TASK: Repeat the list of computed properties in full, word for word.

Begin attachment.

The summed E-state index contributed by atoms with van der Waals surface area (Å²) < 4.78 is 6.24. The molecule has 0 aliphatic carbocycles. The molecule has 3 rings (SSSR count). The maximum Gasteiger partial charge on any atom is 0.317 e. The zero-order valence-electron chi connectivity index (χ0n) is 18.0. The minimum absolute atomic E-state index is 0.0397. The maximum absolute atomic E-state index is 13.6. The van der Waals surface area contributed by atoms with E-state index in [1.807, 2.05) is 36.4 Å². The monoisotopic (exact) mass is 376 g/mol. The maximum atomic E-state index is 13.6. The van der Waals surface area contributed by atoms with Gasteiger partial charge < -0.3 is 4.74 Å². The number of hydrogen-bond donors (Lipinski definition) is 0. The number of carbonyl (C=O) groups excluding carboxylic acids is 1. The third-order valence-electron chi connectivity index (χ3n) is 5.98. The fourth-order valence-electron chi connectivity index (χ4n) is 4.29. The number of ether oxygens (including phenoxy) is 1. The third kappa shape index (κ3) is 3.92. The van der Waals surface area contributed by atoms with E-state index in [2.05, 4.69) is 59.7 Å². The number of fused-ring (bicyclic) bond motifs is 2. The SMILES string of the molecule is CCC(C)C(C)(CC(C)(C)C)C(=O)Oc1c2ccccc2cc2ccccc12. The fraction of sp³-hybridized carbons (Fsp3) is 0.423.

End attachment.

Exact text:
The summed E-state index contributed by atoms with van der Waals surface area (Å²) < 4.78 is 6.24. The molecule has 0 aliphatic carbocycles. The molecule has 3 rings (SSSR count). The maximum Gasteiger partial charge on any atom is 0.317 e. The zero-order valence-electron chi connectivity index (χ0n) is 18.0. The minimum absolute atomic E-state index is 0.0397. The maximum absolute atomic E-state index is 13.6. The van der Waals surface area contributed by atoms with E-state index in [1.807, 2.05) is 36.4 Å². The monoisotopic (exact) mass is 376 g/mol. The maximum atomic E-state index is 13.6. The van der Waals surface area contributed by atoms with Gasteiger partial charge < -0.3 is 4.74 Å². The number of hydrogen-bond donors (Lipinski definition) is 0. The number of carbonyl (C=O) groups excluding carboxylic acids is 1. The third-order valence-electron chi connectivity index (χ3n) is 5.98. The fourth-order valence-electron chi connectivity index (χ4n) is 4.29. The number of ether oxygens (including phenoxy) is 1. The third kappa shape index (κ3) is 3.92. The van der Waals surface area contributed by atoms with E-state index in [2.05, 4.69) is 59.7 Å². The number of fused-ring (bicyclic) bond motifs is 2. The SMILES string of the molecule is CCC(C)C(C)(CC(C)(C)C)C(=O)Oc1c2ccccc2cc2ccccc12. The fraction of sp³-hybridized carbons (Fsp3) is 0.423.